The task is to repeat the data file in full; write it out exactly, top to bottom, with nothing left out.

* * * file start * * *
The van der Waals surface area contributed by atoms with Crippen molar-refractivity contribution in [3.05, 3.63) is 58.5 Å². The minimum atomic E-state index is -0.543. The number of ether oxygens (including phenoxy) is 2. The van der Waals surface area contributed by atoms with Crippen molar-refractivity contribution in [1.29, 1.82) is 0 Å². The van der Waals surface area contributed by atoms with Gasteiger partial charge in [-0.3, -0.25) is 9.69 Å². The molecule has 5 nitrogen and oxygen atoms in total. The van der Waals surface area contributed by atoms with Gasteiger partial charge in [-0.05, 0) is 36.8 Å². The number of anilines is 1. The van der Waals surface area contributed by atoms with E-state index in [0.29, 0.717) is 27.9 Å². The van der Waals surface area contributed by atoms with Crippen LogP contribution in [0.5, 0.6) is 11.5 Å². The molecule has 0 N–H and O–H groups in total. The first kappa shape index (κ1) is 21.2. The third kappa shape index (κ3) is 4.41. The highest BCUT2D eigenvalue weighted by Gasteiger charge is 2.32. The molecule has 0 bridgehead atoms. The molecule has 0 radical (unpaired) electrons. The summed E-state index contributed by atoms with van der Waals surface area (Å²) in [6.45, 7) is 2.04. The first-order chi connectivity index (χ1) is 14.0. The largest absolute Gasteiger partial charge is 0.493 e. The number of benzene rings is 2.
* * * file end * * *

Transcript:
The van der Waals surface area contributed by atoms with Crippen molar-refractivity contribution in [3.05, 3.63) is 58.5 Å². The minimum atomic E-state index is -0.543. The number of ether oxygens (including phenoxy) is 2. The van der Waals surface area contributed by atoms with Crippen molar-refractivity contribution in [1.29, 1.82) is 0 Å². The van der Waals surface area contributed by atoms with Gasteiger partial charge in [-0.3, -0.25) is 9.69 Å². The molecule has 5 nitrogen and oxygen atoms in total. The van der Waals surface area contributed by atoms with Gasteiger partial charge in [-0.05, 0) is 36.8 Å². The number of anilines is 1. The van der Waals surface area contributed by atoms with E-state index in [0.29, 0.717) is 27.9 Å². The van der Waals surface area contributed by atoms with Crippen LogP contribution in [0.5, 0.6) is 11.5 Å². The molecule has 0 N–H and O–H groups in total. The first kappa shape index (κ1) is 21.2. The third kappa shape index (κ3) is 4.41. The highest BCUT2D eigenvalue weighted by Gasteiger charge is 2.32. The molecule has 0 bridgehead atoms. The molecule has 0 radical (unpaired) electrons. The summed E-state index contributed by atoms with van der Waals surface area (Å²) in [6.45, 7) is 2.04. The first-order chi connectivity index (χ1) is 14.0. The largest absolute Gasteiger partial charge is 0.493 e. The number of benzene rings is 2.